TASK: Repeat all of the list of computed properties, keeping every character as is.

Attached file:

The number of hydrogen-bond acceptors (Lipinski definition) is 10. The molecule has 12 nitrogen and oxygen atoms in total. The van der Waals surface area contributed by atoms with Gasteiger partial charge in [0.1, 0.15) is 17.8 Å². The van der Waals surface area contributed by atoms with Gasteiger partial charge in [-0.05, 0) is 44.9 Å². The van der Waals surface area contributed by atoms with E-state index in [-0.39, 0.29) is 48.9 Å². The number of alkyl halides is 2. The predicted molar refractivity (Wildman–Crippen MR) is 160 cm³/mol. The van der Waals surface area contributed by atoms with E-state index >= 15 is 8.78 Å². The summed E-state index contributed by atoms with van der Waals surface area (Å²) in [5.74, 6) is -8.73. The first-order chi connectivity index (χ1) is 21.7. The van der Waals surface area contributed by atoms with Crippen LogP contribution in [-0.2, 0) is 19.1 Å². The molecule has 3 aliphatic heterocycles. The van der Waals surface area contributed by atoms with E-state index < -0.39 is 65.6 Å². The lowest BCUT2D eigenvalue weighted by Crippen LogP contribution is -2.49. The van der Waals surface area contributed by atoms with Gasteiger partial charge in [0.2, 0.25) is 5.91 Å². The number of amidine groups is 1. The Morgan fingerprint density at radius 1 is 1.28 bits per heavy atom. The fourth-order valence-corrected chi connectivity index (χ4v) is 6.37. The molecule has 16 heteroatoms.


The number of hydrogen-bond acceptors (Lipinski definition) is 10. The molecule has 12 nitrogen and oxygen atoms in total. The van der Waals surface area contributed by atoms with Gasteiger partial charge in [0.1, 0.15) is 17.8 Å². The van der Waals surface area contributed by atoms with Gasteiger partial charge in [-0.05, 0) is 44.9 Å². The van der Waals surface area contributed by atoms with E-state index in [-0.39, 0.29) is 48.9 Å². The number of alkyl halides is 2. The predicted molar refractivity (Wildman–Crippen MR) is 160 cm³/mol. The van der Waals surface area contributed by atoms with E-state index >= 15 is 8.78 Å². The summed E-state index contributed by atoms with van der Waals surface area (Å²) in [5.74, 6) is -8.73. The first-order chi connectivity index (χ1) is 21.7. The van der Waals surface area contributed by atoms with Crippen LogP contribution in [-0.2, 0) is 19.1 Å². The molecule has 3 aliphatic heterocycles. The van der Waals surface area contributed by atoms with E-state index < -0.39 is 65.6 Å². The lowest BCUT2D eigenvalue weighted by Crippen LogP contribution is -2.49. The van der Waals surface area contributed by atoms with Gasteiger partial charge in [0.2, 0.25) is 5.91 Å². The number of amidine groups is 1. The Morgan fingerprint density at radius 1 is 1.28 bits per heavy atom. The fourth-order valence-corrected chi connectivity index (χ4v) is 6.37. The molecule has 16 heteroatoms.